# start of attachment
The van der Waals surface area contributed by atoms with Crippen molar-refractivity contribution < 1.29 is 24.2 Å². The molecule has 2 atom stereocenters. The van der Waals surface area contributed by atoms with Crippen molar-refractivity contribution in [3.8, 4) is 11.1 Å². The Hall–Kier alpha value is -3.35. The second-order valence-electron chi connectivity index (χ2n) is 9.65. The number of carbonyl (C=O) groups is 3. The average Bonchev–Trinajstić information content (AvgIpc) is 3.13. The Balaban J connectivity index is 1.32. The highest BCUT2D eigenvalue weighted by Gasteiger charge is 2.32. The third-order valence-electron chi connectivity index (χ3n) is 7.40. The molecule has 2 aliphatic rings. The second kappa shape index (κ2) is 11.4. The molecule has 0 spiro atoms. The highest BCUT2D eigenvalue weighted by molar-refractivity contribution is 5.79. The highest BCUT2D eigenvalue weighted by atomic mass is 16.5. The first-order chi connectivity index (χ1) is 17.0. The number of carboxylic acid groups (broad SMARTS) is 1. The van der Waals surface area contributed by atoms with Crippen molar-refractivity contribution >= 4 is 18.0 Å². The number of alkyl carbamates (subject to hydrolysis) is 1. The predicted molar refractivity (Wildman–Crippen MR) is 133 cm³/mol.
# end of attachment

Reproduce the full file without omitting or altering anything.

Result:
The van der Waals surface area contributed by atoms with Crippen molar-refractivity contribution < 1.29 is 24.2 Å². The molecule has 2 atom stereocenters. The van der Waals surface area contributed by atoms with Crippen molar-refractivity contribution in [3.8, 4) is 11.1 Å². The Hall–Kier alpha value is -3.35. The second-order valence-electron chi connectivity index (χ2n) is 9.65. The number of carbonyl (C=O) groups is 3. The average Bonchev–Trinajstić information content (AvgIpc) is 3.13. The Balaban J connectivity index is 1.32. The highest BCUT2D eigenvalue weighted by Gasteiger charge is 2.32. The third-order valence-electron chi connectivity index (χ3n) is 7.40. The molecule has 2 aliphatic rings. The second kappa shape index (κ2) is 11.4. The molecule has 0 spiro atoms. The highest BCUT2D eigenvalue weighted by molar-refractivity contribution is 5.79. The highest BCUT2D eigenvalue weighted by atomic mass is 16.5. The first-order chi connectivity index (χ1) is 17.0. The number of carboxylic acid groups (broad SMARTS) is 1. The van der Waals surface area contributed by atoms with Crippen molar-refractivity contribution >= 4 is 18.0 Å². The number of alkyl carbamates (subject to hydrolysis) is 1. The predicted molar refractivity (Wildman–Crippen MR) is 133 cm³/mol.